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Alto flute

The alto flute is a type of Western concert flute, a musical instrument in the woodwind family. It is the next extension downward of the C flute after the flûte d'amour. It is characterized by its distinct, mellow tone in the lower portion of its range.

The tube of the alto flute is considerably thicker and longer than a C flute and requires more breath from the player. However, this gives it a greater dynamic presence in the bottom octave and a half of its range.

Said to be popularized by Theobald Boehm, it is pitched in the key of G (sounding a 4th lower than written). Its range is from G3 (the G below middle C) to G6 (4 ledger lines above the treble clef staff) plus an altissimo register stretching to Db8. The headjoint may be straight or curved.

Both have Boehm-system keywork (in fact, the modern alto flute was developed by Boehm), and the fact that they are transposing instruments means that a flautist doesn't need to learn a new set of fingerings for each instrument.

In addition to being used in various flute choirs and concert ensembles, alto flutes are also popular in many jazz groups. It is considered a doubling instrument for saxophonists (saxophone). It is a harmonic instrument which allows the changing of note without adjusting the keys.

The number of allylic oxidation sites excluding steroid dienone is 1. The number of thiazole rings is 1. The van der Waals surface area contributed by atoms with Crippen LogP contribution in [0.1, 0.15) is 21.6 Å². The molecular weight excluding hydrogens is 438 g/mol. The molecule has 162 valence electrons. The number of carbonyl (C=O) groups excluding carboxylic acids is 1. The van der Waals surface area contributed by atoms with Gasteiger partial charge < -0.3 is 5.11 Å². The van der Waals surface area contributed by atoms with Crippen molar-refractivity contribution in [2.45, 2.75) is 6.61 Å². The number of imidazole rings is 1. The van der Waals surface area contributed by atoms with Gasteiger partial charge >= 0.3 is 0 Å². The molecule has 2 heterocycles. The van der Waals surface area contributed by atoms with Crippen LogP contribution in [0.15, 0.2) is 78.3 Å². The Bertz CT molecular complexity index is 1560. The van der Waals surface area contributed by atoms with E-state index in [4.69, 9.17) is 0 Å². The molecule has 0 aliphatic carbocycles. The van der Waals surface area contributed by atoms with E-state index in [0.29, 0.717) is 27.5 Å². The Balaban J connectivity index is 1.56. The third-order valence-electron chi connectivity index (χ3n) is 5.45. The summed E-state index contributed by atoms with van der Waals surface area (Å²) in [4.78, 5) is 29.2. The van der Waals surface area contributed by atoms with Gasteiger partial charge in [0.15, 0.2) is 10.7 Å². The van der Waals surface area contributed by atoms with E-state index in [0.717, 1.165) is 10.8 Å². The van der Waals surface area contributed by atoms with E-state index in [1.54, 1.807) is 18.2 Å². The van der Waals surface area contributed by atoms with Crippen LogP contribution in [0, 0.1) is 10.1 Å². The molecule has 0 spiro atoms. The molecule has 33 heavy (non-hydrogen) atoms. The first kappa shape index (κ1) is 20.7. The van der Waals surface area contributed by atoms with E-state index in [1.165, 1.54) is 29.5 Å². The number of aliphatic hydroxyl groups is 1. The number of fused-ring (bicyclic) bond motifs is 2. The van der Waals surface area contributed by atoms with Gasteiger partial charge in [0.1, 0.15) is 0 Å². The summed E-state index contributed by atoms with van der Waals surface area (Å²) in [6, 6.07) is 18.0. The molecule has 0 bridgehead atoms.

In the classical literature, the alto flute is particularly associated with the scores of Igor Stravinsky and Maurice Ravel, both of whom used the colouring effect of the instrument in a variety of places. It is featured in Ravel's Daphnis et Chloé, Stravinsky's Rite of Spring, Franco Alfano's opera Cyrano de Bergerac, Sergei Prokofiev's Scythian Suite and Shostakovich used it in his operas The Gamblers (incomplete), Katerina Ismailova, Lady Macbeth of the Mtsensk District and only in his Symphony No. 7 (Leningrad), for example, and in several movements of Gustav Holst's The Planets.

It is also used by Howard Shore in The Lord of the Rings and many contemporary composers.

British music that uses this instrument often refers to it as a bass flute, which can be confusing since there is a distinct instrument known by that name.

Depicted above is the 'curved head' version, frequently preferred by smaller players because it requires less of a stretch for the arms, and makes the instrument feel lighter by moving the centre of gravity nearer to the player. The straight version is the one more commonly preferred for comfort and for acoustical reasons. An Alto Flute may be supplied with either a straight or curved head.

The embouchure for alto flute is similar to that for C flute, but in proportion to the size of the instrument. Hence the embouchure-hole sits lower on the lower lip, and the lip-aperture is wider.

References

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